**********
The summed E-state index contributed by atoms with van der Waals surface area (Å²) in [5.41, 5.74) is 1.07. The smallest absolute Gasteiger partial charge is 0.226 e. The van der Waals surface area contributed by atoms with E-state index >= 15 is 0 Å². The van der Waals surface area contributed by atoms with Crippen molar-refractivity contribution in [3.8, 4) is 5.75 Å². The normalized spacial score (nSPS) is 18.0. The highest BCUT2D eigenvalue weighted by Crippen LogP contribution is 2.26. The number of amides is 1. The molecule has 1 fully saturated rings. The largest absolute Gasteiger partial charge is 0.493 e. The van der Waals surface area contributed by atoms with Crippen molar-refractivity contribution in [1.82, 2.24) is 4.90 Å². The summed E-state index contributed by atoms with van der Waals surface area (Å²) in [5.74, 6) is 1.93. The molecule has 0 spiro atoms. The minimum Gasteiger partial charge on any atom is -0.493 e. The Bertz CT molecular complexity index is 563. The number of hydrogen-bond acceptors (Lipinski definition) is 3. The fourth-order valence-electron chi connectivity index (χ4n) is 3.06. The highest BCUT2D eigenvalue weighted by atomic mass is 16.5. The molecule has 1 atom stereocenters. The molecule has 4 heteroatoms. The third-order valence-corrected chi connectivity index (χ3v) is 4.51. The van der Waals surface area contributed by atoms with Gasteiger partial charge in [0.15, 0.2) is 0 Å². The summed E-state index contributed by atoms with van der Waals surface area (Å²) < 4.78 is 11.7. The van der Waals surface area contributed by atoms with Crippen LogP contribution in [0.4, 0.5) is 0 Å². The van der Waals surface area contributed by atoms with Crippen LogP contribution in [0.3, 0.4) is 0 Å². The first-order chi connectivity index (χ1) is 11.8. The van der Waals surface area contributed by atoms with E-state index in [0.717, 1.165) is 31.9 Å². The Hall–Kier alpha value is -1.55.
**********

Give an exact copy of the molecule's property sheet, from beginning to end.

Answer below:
The summed E-state index contributed by atoms with van der Waals surface area (Å²) in [5.41, 5.74) is 1.07. The smallest absolute Gasteiger partial charge is 0.226 e. The van der Waals surface area contributed by atoms with E-state index >= 15 is 0 Å². The van der Waals surface area contributed by atoms with Crippen molar-refractivity contribution in [3.8, 4) is 5.75 Å². The normalized spacial score (nSPS) is 18.0. The highest BCUT2D eigenvalue weighted by Crippen LogP contribution is 2.26. The number of amides is 1. The molecule has 1 fully saturated rings. The largest absolute Gasteiger partial charge is 0.493 e. The van der Waals surface area contributed by atoms with Crippen molar-refractivity contribution in [1.82, 2.24) is 4.90 Å². The summed E-state index contributed by atoms with van der Waals surface area (Å²) in [5.74, 6) is 1.93. The molecule has 0 spiro atoms. The minimum Gasteiger partial charge on any atom is -0.493 e. The Bertz CT molecular complexity index is 563. The number of hydrogen-bond acceptors (Lipinski definition) is 3. The fourth-order valence-electron chi connectivity index (χ4n) is 3.06. The highest BCUT2D eigenvalue weighted by atomic mass is 16.5. The molecule has 1 atom stereocenters. The molecule has 4 heteroatoms. The third-order valence-corrected chi connectivity index (χ3v) is 4.51. The van der Waals surface area contributed by atoms with Gasteiger partial charge in [0.15, 0.2) is 0 Å². The summed E-state index contributed by atoms with van der Waals surface area (Å²) < 4.78 is 11.7. The van der Waals surface area contributed by atoms with Crippen LogP contribution in [0.4, 0.5) is 0 Å². The van der Waals surface area contributed by atoms with Crippen LogP contribution in [0.3, 0.4) is 0 Å². The first-order chi connectivity index (χ1) is 11.8. The van der Waals surface area contributed by atoms with E-state index in [0.717, 1.165) is 31.9 Å². The Hall–Kier alpha value is -1.55.